Was there really a British Trade Dollar?
Yes indeed. This coin was a direct result of the Opium Wars from 1839 to 1843 and 1856 to 1860 which began when China tried to stop Britain from selling opium to its citizens. As the loser, China had to open up a number of ports to British trade and residence, and cede Hong Kong to Britain. In the decades that followed, merchants and adventurers flocked to these areas, and international trade flourished. Foreign banks were established and large silver coins from all over the world began arriving to pay for tea, silk, and Chinese porcelain to be shipped abroad. The US produced their own silver trade dollars from 1873 to 1878 and in 1885, France produced silver piastres de commerce for use in their Indo-Chinese colonies. Especially after the founding of Singapore in 1819 and Hong Kong in 1842, it became necessary to produce a special coin so as to remove the reliance of a British Colony upon the various foreign coins in circulation. Bombay was the principal facility but most of these silver dollars were used by, and intended for, merchant trades to and with Hong Kong and surrounding ports in China.
These .900 fine silver trade dollars were then circulated
throughout China where they were readily accepted as a medium of exchange. The coin shows Britannia standing
on a shore, holding a trident in one hand and a shield in the other, with a merchant ship under full sail in
the background. On the reverse is an arabesque design with the Chinese symbol for longevity in the center,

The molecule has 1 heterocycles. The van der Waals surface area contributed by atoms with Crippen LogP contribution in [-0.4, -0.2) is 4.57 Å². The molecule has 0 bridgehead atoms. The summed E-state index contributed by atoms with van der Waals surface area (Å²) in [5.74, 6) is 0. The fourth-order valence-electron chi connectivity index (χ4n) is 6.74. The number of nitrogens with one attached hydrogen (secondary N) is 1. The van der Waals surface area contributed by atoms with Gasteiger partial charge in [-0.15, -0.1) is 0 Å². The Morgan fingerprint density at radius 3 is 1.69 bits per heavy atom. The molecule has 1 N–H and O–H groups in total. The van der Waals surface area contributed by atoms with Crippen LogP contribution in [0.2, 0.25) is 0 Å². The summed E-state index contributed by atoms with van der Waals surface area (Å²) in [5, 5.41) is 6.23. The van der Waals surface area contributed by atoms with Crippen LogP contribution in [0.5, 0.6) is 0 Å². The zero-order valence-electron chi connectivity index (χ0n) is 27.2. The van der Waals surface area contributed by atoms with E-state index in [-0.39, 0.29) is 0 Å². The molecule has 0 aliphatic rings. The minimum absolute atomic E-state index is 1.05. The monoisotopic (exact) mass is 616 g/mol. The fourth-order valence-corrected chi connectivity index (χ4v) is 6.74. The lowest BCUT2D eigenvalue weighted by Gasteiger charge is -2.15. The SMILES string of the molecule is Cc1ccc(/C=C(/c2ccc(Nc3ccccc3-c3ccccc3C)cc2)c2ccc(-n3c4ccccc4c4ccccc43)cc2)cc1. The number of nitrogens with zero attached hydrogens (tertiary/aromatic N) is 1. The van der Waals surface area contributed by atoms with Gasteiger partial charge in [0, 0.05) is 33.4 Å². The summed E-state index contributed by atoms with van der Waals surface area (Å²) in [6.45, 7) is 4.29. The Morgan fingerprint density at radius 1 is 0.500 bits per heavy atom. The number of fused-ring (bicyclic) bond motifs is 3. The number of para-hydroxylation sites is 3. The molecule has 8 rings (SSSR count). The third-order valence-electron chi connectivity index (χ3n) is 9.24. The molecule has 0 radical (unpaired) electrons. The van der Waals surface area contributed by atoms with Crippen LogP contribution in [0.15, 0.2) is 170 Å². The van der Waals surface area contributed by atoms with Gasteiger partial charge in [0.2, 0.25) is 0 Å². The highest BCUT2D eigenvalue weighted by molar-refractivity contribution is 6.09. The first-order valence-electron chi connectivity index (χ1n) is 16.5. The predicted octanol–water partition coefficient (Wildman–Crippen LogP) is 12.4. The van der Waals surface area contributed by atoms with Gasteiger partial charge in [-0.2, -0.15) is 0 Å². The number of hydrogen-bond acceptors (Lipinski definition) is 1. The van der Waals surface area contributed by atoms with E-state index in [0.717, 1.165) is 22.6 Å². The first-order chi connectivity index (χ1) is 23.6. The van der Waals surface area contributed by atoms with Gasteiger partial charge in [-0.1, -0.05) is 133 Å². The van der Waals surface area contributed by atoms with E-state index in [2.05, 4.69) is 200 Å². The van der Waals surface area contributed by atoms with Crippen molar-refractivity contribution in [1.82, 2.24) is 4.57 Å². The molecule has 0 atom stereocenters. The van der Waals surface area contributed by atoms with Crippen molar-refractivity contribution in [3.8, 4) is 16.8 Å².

and the denomination in two languages — Chinese and Malay. Curiously it carries no designation of the country
Why is it comparatively unknown today?
For a number of reasons. The British Trade Dollar was minted from 1895 and given legal tender status in the British colonies of Straits Settlements, Hong Kong and Labuan but it was only produced until 1935. The coins were minted in Bombay and Calcutta (and given tiny mint marks B and C). The mint mark B is in the centre prong of the trident, and the C is in the ground between Britannia's left foot and the base of the shield.
The 1921-B dollar was struck but never released
for circulation, and only a limited number of 1934-B and 1935-B coins were released. It's likely that they
ceased as useful money as a result of the passage in this year of the Currency Ordinance which called for the
creation of Hong Kong's own money, both paper and in metal, to replace foreign monies. The 1935-B British
Trade Dollar was the last of its kind, and it is likely that they were dumped into the smelting pots at the
mint after the Ordinance passed, with just a few pieces held back as mementoes. (The second rarest is 1921-B).
With a total mintage of well over 267,200,000 plus a handful of re-strikes, over 17,000,000 of the 26.9568
gram coins were also struck in London in 1925 and 1930. A curiosity is that certain dates are found with a
new date being over-struck on another. For example, some 1894-B coins were over-struck as 1900-B ones.
Chinese merchants would occasionally stamp the coins with what are called 'chopmarks' or 'countermarks' to
indicate their assurance that the coin was genuine and also perhaps to advertise their businesses.
The circulation of the coin in the Straits Settlements
(Singapore, Malacca and Penang) was for an even shorter period. In 1903 the Straits Settlements introduced
their own special dollar coin and the British dollar was gradually withdrawn from circulation.
The British Trade Dollar was finally demonetized on August 1, 1937 and many have ended up incorporated into Chinese jewellery!
Sources:Weblog by Invictus Solis, Toronto, Ontario, Canada http://www.intagliosunset.blogspot.com/2007/05/british-trade-dollar-coinage-and.html
Heritage Auction Galleries http://coins.ha.com
The Brunei Numismatist and Philatelist http://bruneimoneystamps.blogspot.com/2007/08/straits-dollar-1907.html
Monetary Authority of Singapore http://www.mas.gov.sg/currency/currency_info/Heritage_Collection.html
Coin People (chopmark) http://www.coinpeople.com/index.php?showtopic=14968
::: all accessed 1st October 2007 :::